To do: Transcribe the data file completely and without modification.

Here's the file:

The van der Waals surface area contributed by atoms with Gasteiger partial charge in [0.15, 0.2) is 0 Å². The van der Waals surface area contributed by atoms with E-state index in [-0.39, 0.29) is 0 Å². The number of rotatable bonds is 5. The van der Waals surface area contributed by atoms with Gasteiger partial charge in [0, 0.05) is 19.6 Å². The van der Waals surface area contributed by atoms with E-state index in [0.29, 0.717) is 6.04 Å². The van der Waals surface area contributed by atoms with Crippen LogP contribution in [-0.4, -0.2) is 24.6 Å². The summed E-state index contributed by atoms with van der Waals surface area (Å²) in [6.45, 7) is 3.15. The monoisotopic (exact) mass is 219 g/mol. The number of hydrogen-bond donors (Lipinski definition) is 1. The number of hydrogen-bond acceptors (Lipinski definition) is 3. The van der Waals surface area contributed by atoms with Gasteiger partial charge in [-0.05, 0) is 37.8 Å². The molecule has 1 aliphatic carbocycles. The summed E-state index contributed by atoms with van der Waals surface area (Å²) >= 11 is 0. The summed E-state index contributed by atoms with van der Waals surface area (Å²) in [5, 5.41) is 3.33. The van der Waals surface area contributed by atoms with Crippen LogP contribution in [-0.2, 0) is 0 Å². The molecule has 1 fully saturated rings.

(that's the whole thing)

The van der Waals surface area contributed by atoms with Gasteiger partial charge in [0.15, 0.2) is 0 Å². The van der Waals surface area contributed by atoms with E-state index in [-0.39, 0.29) is 0 Å². The number of rotatable bonds is 5. The van der Waals surface area contributed by atoms with Gasteiger partial charge in [0, 0.05) is 19.6 Å². The van der Waals surface area contributed by atoms with E-state index in [0.29, 0.717) is 6.04 Å². The van der Waals surface area contributed by atoms with Crippen LogP contribution in [-0.4, -0.2) is 24.6 Å². The summed E-state index contributed by atoms with van der Waals surface area (Å²) in [6.45, 7) is 3.15. The monoisotopic (exact) mass is 219 g/mol. The number of hydrogen-bond donors (Lipinski definition) is 1. The number of hydrogen-bond acceptors (Lipinski definition) is 3. The van der Waals surface area contributed by atoms with Gasteiger partial charge in [-0.05, 0) is 37.8 Å². The molecule has 1 aliphatic carbocycles. The summed E-state index contributed by atoms with van der Waals surface area (Å²) >= 11 is 0. The summed E-state index contributed by atoms with van der Waals surface area (Å²) in [5, 5.41) is 3.33. The van der Waals surface area contributed by atoms with Crippen LogP contribution in [-0.2, 0) is 0 Å². The molecule has 1 fully saturated rings.